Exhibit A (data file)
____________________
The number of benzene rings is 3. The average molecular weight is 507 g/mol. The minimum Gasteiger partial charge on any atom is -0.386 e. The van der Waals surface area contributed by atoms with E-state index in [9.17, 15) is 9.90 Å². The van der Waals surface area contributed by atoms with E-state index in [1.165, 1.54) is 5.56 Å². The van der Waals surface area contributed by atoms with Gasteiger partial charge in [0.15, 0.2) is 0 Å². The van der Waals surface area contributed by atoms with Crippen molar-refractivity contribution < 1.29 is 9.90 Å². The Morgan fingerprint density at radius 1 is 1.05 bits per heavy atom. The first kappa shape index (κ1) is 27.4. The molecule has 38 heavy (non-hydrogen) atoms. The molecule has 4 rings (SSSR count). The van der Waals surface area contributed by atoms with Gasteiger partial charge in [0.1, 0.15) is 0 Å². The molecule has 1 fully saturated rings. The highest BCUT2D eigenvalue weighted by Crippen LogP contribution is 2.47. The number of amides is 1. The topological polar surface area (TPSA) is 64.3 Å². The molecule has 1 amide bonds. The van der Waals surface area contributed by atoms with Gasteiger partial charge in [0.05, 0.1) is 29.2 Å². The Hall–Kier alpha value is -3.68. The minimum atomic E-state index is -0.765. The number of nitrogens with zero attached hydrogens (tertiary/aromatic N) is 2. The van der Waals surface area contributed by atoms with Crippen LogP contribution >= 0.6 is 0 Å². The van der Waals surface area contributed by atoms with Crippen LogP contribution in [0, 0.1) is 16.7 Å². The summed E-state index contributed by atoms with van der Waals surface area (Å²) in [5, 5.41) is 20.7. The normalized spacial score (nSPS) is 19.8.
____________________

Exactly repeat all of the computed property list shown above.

The number of benzene rings is 3. The average molecular weight is 507 g/mol. The minimum Gasteiger partial charge on any atom is -0.386 e. The van der Waals surface area contributed by atoms with E-state index in [9.17, 15) is 9.90 Å². The van der Waals surface area contributed by atoms with E-state index in [1.165, 1.54) is 5.56 Å². The van der Waals surface area contributed by atoms with Gasteiger partial charge in [0.15, 0.2) is 0 Å². The van der Waals surface area contributed by atoms with Crippen molar-refractivity contribution < 1.29 is 9.90 Å². The Morgan fingerprint density at radius 1 is 1.05 bits per heavy atom. The first kappa shape index (κ1) is 27.4. The molecule has 38 heavy (non-hydrogen) atoms. The molecule has 4 rings (SSSR count). The van der Waals surface area contributed by atoms with Gasteiger partial charge in [0.1, 0.15) is 0 Å². The molecule has 1 fully saturated rings. The highest BCUT2D eigenvalue weighted by Crippen LogP contribution is 2.47. The number of amides is 1. The topological polar surface area (TPSA) is 64.3 Å². The molecule has 1 amide bonds. The van der Waals surface area contributed by atoms with Gasteiger partial charge in [0.05, 0.1) is 29.2 Å². The Hall–Kier alpha value is -3.68. The minimum atomic E-state index is -0.765. The number of nitrogens with zero attached hydrogens (tertiary/aromatic N) is 2. The van der Waals surface area contributed by atoms with Crippen LogP contribution >= 0.6 is 0 Å². The van der Waals surface area contributed by atoms with Crippen LogP contribution in [0, 0.1) is 16.7 Å². The summed E-state index contributed by atoms with van der Waals surface area (Å²) in [5, 5.41) is 20.7. The normalized spacial score (nSPS) is 19.8.